Abu Dhabi’s plans to become a natural gas net exporter

ADNOC is moving forward with its Ghasha mega sour gas project that involves developing the offshore Ghasha, Hail and Dalma fields located in Al Dhafra region.
Sunday 25/11/2018
ADNOC Group CEO Sultan Ahmed al-Jaber speaks during the Abu Dhabi International Petroleum Exhibition and Conference (ADIPEC), on November 12. (AFP)
New phase. ADNOC Group CEO Sultan Ahmed al-Jaber speaks during the Abu Dhabi International Petroleum Exhibition and Conference (ADIPEC), on November 12. (AFP)

Abu Dhabi is flexing extra financial muscle to develop its natural gas production capacity, which ultimately could lead the Gulf producer to become a net gas exporter and free the UAE from gas imports.

Much attention is being paid to newly announced plans by the Abu Dhabi National Oil Company (ADNOC) to raise its crude production capacity to 5 million barrels per day (bpd) by 2030 from current 3.5 million bpd. However, ADNOC’s gas goals are perhaps more geopolitically significant as they could spell an end to the longstanding piped gas supply arrangement that the UAE has had with Qatar.

The Abu Dhabi Supreme Petroleum Council (SPC) earlier in November greenlighted ADNOC’s five-year (2019-2013) growth plan and new integrated gas strategy that involves $132 billion in capital expenditures to expand the state energy firm’s oil and gas production capacities. ADNOC has targeted 1 billion cubic feet per day (Bcf/d) of unconventional gas production by 2030 as a major component of its new gas strategy.

According to a tweet from Abu Dhabi Crown Prince Sheikh Mohammed bin Zayed al-Nahyan, ADNOC’s growth plan will include “its gas strategy to [enable ADNOC to] become self-sufficient and a net gas exporter.”

ADNOC also reported the recent discovery of 15 trillion cubic feet of gas, adding 7.1% to existing reserves.

For the past decade, Qatar has been supplying as much as 2 Bcf/d from its giant offshore North Field to the UAE and Oman through the Dolphin Energy Pipeline, a 364km subsea line linking Qatar’s Ras Laffan gas processing operations to the Taweelah receiving facilities in the UAE. That piped gas currently meets 30% of electricity needs within the seven-member UAE federation.

The Abu Dhabi government established the Dolphin pipeline project in 1999, with first gas flows into the UAE beginning in 2007. Abu Dhabi investment vehicle and sovereign wealth fund Mubadala Investment Company is a 51% stakeholder in Dolphin Energy, the joint venture that owns and operates the pipeline, with US-based Occidental Petroleum Corporation and France’s Total both holding 24.5% shares.

Despite the strained diplomatic and economic relations between Abu Dhabi and Doha over the last 18 months, the flow of Qatari gas through the Dolphin pipeline has remained uninterrupted. According to Qatar Petroleum (QP) Chief Executive Saad Sherida al-Kaabi, there are no plans for this to change for the foreseeable future. At a press conference in late September, Kaabi stated that “the contract to provide the UAE with Qatari gas extends to 2032.”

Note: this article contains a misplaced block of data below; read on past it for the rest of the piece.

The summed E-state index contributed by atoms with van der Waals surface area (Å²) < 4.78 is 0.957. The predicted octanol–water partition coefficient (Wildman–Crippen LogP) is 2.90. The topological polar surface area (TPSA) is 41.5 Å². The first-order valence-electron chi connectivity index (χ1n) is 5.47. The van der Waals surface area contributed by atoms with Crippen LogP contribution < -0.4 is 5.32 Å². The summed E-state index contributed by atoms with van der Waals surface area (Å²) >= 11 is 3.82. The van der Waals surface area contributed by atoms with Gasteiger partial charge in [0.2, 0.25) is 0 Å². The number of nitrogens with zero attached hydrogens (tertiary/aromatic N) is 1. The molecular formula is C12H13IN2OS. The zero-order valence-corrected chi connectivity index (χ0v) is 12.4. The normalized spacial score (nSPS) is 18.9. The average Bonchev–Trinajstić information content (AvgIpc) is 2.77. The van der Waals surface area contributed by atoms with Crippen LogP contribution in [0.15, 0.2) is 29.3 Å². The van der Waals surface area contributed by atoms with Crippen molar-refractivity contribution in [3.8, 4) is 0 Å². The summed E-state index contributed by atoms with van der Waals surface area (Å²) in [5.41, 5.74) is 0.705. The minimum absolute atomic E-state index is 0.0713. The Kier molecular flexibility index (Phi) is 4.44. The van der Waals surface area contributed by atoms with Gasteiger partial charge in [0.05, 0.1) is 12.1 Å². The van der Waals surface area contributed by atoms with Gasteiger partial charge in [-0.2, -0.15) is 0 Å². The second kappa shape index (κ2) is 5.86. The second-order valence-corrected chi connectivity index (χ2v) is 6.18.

ADNOC Group CEO Sultan Ahmed al-Jaber emphasised at the November 4 Abu Dhabi SPC meeting the UAE’s “historic gas self-sufficiency strategy marks an important new accelerated phase in the delivery of ADNOC’s 2030 growth strategy.” Al-Jaber is also the UAE minister of state.

ADNOC is moving forward with its Ghasha mega sour gas project that involves developing the offshore Ghasha, Hail and Dalma sour gas fields located in Abu Dhabi’s Al Dhafra region. Collectively, these fields are estimated to hold multiple trillions of cubic feet of recoverable gas and when developed could produce up to 1.5 Bcf/d of sour gas. The state firm, which expects the Ghasha project to come on stream around the middle of the next decade, anticipates that enough gas will be produced from those fields to meet 20% of the UAE’s domestic gas demand. ADNOC earlier this month signed a concession agreement providing Italian firm ENI with a 25% stake in the project.

As part of ADNOC’s drive to explore unconventional gas resources, it recently awarded a 40% contract to Total for the onshore Ruwais Diyab Unconventional Gas Concession, with ADNOC holding a 60% stake in the project. The deal covers six to seven years of exploration and appraisal followed by a 40-year production phase.

ADNOC intends to produce enough gas in the coming decade for the UAE to become gas independent and, in the process, Abu Dhabi will become a net gas exporter with expanded liquefied natural gas (LNG) export capabilities. As the UAE’s domestic power demand has expanded rapidly in recent years, it has siphoned off gas that ADNOC could have been exporting as LNG.

Abu Dhabi has a sole long-term LNG client in Japan’s Jera, a joint venture between Chubu Electric Power and Tokyo Electric Power, and ADNOC also has a number of short- and medium-term LNG supply arrangements with other customers.

In addition to ADNOC’s announcement of new gas discoveries and enhanced financial resources dedicated to gas exploration deals, the UAE will begin to benefit from more domestic gas being available once Abu Dhabi’s nuclear power plant at Barakah begins generating electricity late next year or in 2020. When fully operational, that facility is expected to meet a quarter of the UAE’s electricity needs.

All of these developments raise the question of what role, if any, the Dolphin Energy Pipeline will continue to have in the UAE’s medium- to long-term gas plans.

18